It happens everywhere, in all cultures, across the world. From the Spiritualist churches that have arisen since the mid-1800s, to the Voodoo ceremonies that occur in Africa and Haiti. The art of the medium is, quite simply, to commune with the dead. This practise has seen acceptance and popularity in various religions and races throughout history, but a more modern day phenomena has thousands of people flocking to theatres and TV studios as mediums and psychics make a career for themselves before amazed audiences.
Popular TV psychic Sally Morgan is one of the largest names in this field of spiritualism and entertainment. After hosting her own television series, Psychic Sally on the Road, she has been touring across the United Kingdom on an almost constant basis, reaching audiences to the tune of hundreds of thousands. Other popular mediums and psychics make a name for themselves not only in theatre demonstrations, but also through guest appearances on paranormal series, such as Most Haunted and Ghost Adventures.
Sylvia Brown, Uri Geller and John Edward have all succeeded in gathering a following for themselves through the promise that contact with the other side is possible. People who come to shows for entertainment are often left feeling amazed and stunned, but for those seeking out psychics and mediums in the midst of grief, the experience is an altogether very different one.
After the loss of a loved one, many search longingly for confirmation that those they love are not really gone, but simply exist in a spiritual dimension, such as heaven. The idea that proof can be offered of their continued existence is almost too much of a magnetic pull to those who are left behind, grieving, missing the deceased. Is this new trend of psychic entertainment really a help to those who are in pain, or is it merely taking advantage of the vulnerable?
In October of 2014, The Independent reported that Sally Morgan had upset a member of the public by describing the death of a 36 year old cyclist who had recently died – also describing him physically, and passing on a message. Nicola Tait, the cyclist’s girlfriend, said of Morgan’s supposed psychic connection with her deceased boyfriend: “This has now upset me and family a lot to hear the account that was told that evening to hundreds of people,” she told the Woking Advertiser. “I am left to feel upset, betrayed and even more confused… I do not think any of us should have to suffer any more or be put through any more pain.”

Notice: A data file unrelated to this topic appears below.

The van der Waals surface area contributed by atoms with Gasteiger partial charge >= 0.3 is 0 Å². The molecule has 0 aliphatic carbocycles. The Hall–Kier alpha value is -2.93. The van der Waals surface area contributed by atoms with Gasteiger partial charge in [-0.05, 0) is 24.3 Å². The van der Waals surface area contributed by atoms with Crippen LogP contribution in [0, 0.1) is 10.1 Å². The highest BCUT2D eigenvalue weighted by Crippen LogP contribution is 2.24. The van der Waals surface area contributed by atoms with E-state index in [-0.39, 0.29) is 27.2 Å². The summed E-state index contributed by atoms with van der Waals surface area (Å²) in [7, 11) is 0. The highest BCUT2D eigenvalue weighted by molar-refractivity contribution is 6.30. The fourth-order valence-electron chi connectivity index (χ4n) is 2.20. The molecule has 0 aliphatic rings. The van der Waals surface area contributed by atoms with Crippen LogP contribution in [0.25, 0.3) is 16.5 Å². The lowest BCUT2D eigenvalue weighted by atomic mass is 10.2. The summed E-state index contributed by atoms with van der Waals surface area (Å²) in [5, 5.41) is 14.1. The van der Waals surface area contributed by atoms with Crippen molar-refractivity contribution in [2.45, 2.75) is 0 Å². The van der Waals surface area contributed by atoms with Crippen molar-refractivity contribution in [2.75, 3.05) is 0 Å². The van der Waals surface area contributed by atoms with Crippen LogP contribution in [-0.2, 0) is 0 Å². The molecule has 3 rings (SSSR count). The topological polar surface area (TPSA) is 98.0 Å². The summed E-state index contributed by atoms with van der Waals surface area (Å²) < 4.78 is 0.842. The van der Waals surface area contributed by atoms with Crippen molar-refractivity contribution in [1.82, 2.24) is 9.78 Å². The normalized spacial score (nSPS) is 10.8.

Despite accounts such as the above, psychic demonstrations as live shows is seeing an increase in popularity. According to Morgan herself, she doesn’t understand how she does what she does, but she believes it helps people: I’ve been given this gift for a reason and need to use it in a positive way. The ability never stops amazing me; it’s very rewarding to see people receiving comfort from what I do. Everyday people tell me that I have changed their lives and that means the world to me. Being able to speak to spirit world and pass on messages to people from their loved ones is an amazing gift.
So, are psychics such as Morgan really helping the grieving? According to Doctor Julie Beishel, a psychic medium researcher, after doing a pilot study on those who were grieving and sought out psychics for contact or messages from loved ones, most people reported feeling better after the experience.
The argument that so-called psychics are manipulating the vulnerable is a strong one. People who are in the midst of coping with huge loss, are unable to think as clearly as normal, and are certainly unable to process emotions in the same way they normally would. However, if people who attend shows or pay for one-to-one readings with these artists leave the venue feeling a sense of hope and comfort, is it really such a bad thing?
There will always be cases where people have felt uncomfortable or possibly even manipulated by those proclaiming to be able to channel messages from the dead, however ultimately, the responsibility has to lie in the hands of those attending. Are they willing to hear a message? Are they happy to accept that they may hear things that are upsetting or may revive precious memories?
Questions on the morality and necessity of psychic artists such as Sally Morgan and Uri Geller are always going to be debated. After all, even the very existence of psychic abilities is, itself, under heavy scepticism from the scientific community. There really is little basis to back up the existence of this ability. Furthermore, the huge financial profit made from certain popular TV shows ads to the feeling of unease for a sceptical audience.
Are these entertainers lying, and playing a game that could provoke psychological distress, or is the comfort brought to many from their shows enough to justify the continuation of the practise? Either way, the right for one to choose is ultimately where the issue lies. It is a matter of personal choice, and much like religion, if something of value is born from the personal and spiritual experience, then to deny or criticise the practise is surely unnecessary.